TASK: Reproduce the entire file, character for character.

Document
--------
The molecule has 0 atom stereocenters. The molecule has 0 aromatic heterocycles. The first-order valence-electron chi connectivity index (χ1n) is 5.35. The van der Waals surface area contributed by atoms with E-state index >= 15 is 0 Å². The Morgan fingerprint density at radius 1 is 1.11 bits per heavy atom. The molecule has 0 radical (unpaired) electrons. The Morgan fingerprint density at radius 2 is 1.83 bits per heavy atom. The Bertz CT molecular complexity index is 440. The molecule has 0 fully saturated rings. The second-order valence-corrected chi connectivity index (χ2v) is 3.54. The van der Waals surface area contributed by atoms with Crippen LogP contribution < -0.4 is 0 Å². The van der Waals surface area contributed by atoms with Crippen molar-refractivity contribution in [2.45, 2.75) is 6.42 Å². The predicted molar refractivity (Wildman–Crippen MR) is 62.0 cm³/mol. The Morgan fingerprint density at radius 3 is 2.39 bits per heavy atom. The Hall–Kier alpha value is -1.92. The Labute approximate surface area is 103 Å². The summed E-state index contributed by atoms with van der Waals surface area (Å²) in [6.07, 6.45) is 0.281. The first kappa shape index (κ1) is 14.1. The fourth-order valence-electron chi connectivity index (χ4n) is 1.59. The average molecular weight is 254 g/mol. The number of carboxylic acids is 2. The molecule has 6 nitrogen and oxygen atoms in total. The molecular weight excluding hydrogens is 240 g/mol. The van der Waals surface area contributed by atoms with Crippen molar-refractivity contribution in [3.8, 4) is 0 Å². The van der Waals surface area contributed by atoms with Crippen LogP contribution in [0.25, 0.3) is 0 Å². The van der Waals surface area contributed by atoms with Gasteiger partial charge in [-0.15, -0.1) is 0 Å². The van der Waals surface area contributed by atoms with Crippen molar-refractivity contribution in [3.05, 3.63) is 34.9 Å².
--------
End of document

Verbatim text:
The molecule has 0 atom stereocenters. The molecule has 0 aromatic heterocycles. The first-order valence-electron chi connectivity index (χ1n) is 5.35. The van der Waals surface area contributed by atoms with E-state index >= 15 is 0 Å². The Morgan fingerprint density at radius 1 is 1.11 bits per heavy atom. The molecule has 0 radical (unpaired) electrons. The Morgan fingerprint density at radius 2 is 1.83 bits per heavy atom. The Bertz CT molecular complexity index is 440. The molecule has 0 fully saturated rings. The second-order valence-corrected chi connectivity index (χ2v) is 3.54. The van der Waals surface area contributed by atoms with Crippen LogP contribution < -0.4 is 0 Å². The van der Waals surface area contributed by atoms with Crippen molar-refractivity contribution in [2.45, 2.75) is 6.42 Å². The predicted molar refractivity (Wildman–Crippen MR) is 62.0 cm³/mol. The Morgan fingerprint density at radius 3 is 2.39 bits per heavy atom. The Hall–Kier alpha value is -1.92. The Labute approximate surface area is 103 Å². The summed E-state index contributed by atoms with van der Waals surface area (Å²) in [6.07, 6.45) is 0.281. The first kappa shape index (κ1) is 14.1. The fourth-order valence-electron chi connectivity index (χ4n) is 1.59. The average molecular weight is 254 g/mol. The number of carboxylic acids is 2. The molecule has 6 nitrogen and oxygen atoms in total. The molecular weight excluding hydrogens is 240 g/mol. The van der Waals surface area contributed by atoms with Crippen molar-refractivity contribution in [3.8, 4) is 0 Å². The van der Waals surface area contributed by atoms with Crippen LogP contribution in [0.25, 0.3) is 0 Å². The van der Waals surface area contributed by atoms with Gasteiger partial charge in [-0.15, -0.1) is 0 Å². The van der Waals surface area contributed by atoms with Crippen molar-refractivity contribution in [3.05, 3.63) is 34.9 Å².